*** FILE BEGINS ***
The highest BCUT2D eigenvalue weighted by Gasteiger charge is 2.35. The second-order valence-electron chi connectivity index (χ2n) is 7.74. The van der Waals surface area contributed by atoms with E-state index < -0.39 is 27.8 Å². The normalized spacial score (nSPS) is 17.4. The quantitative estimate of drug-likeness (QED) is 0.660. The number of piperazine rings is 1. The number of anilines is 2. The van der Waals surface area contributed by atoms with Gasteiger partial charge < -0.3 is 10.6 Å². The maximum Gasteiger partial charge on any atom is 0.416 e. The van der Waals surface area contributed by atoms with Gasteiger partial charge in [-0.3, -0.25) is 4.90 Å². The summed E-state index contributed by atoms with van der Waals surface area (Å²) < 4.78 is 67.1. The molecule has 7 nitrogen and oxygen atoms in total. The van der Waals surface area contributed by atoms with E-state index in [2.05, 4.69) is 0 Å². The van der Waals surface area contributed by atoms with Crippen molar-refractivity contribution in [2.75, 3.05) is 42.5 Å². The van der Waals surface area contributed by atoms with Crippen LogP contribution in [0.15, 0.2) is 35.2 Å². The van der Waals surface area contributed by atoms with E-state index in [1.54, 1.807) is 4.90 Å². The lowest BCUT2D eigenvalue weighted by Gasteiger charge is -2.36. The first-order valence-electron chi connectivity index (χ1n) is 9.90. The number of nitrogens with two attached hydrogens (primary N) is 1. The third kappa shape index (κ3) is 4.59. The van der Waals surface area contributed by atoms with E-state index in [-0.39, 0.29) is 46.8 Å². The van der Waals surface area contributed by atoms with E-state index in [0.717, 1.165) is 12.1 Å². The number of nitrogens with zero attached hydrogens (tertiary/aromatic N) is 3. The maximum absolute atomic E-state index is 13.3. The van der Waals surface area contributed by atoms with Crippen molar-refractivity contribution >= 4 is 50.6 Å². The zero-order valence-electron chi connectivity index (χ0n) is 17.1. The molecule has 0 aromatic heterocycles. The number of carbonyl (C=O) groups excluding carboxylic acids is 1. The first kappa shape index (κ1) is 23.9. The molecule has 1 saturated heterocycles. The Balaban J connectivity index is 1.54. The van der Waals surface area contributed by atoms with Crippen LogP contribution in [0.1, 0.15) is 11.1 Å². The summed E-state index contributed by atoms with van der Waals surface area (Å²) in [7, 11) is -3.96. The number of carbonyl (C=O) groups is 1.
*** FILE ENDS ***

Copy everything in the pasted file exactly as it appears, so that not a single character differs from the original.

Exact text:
The highest BCUT2D eigenvalue weighted by Gasteiger charge is 2.35. The second-order valence-electron chi connectivity index (χ2n) is 7.74. The van der Waals surface area contributed by atoms with E-state index < -0.39 is 27.8 Å². The normalized spacial score (nSPS) is 17.4. The quantitative estimate of drug-likeness (QED) is 0.660. The number of piperazine rings is 1. The number of anilines is 2. The van der Waals surface area contributed by atoms with Gasteiger partial charge < -0.3 is 10.6 Å². The maximum Gasteiger partial charge on any atom is 0.416 e. The van der Waals surface area contributed by atoms with Gasteiger partial charge in [-0.3, -0.25) is 4.90 Å². The summed E-state index contributed by atoms with van der Waals surface area (Å²) < 4.78 is 67.1. The molecule has 7 nitrogen and oxygen atoms in total. The van der Waals surface area contributed by atoms with E-state index in [2.05, 4.69) is 0 Å². The van der Waals surface area contributed by atoms with Crippen molar-refractivity contribution in [2.75, 3.05) is 42.5 Å². The van der Waals surface area contributed by atoms with Crippen LogP contribution in [0.15, 0.2) is 35.2 Å². The van der Waals surface area contributed by atoms with E-state index in [1.54, 1.807) is 4.90 Å². The lowest BCUT2D eigenvalue weighted by Gasteiger charge is -2.36. The first-order valence-electron chi connectivity index (χ1n) is 9.90. The number of nitrogens with two attached hydrogens (primary N) is 1. The third kappa shape index (κ3) is 4.59. The van der Waals surface area contributed by atoms with E-state index in [-0.39, 0.29) is 46.8 Å². The van der Waals surface area contributed by atoms with E-state index in [0.717, 1.165) is 12.1 Å². The number of nitrogens with zero attached hydrogens (tertiary/aromatic N) is 3. The maximum absolute atomic E-state index is 13.3. The van der Waals surface area contributed by atoms with Crippen molar-refractivity contribution >= 4 is 50.6 Å². The zero-order valence-electron chi connectivity index (χ0n) is 17.1. The molecule has 0 aromatic heterocycles. The number of carbonyl (C=O) groups excluding carboxylic acids is 1. The first kappa shape index (κ1) is 23.9. The molecule has 1 saturated heterocycles. The Balaban J connectivity index is 1.54. The van der Waals surface area contributed by atoms with Crippen LogP contribution in [0.1, 0.15) is 11.1 Å². The summed E-state index contributed by atoms with van der Waals surface area (Å²) in [7, 11) is -3.96. The number of carbonyl (C=O) groups is 1.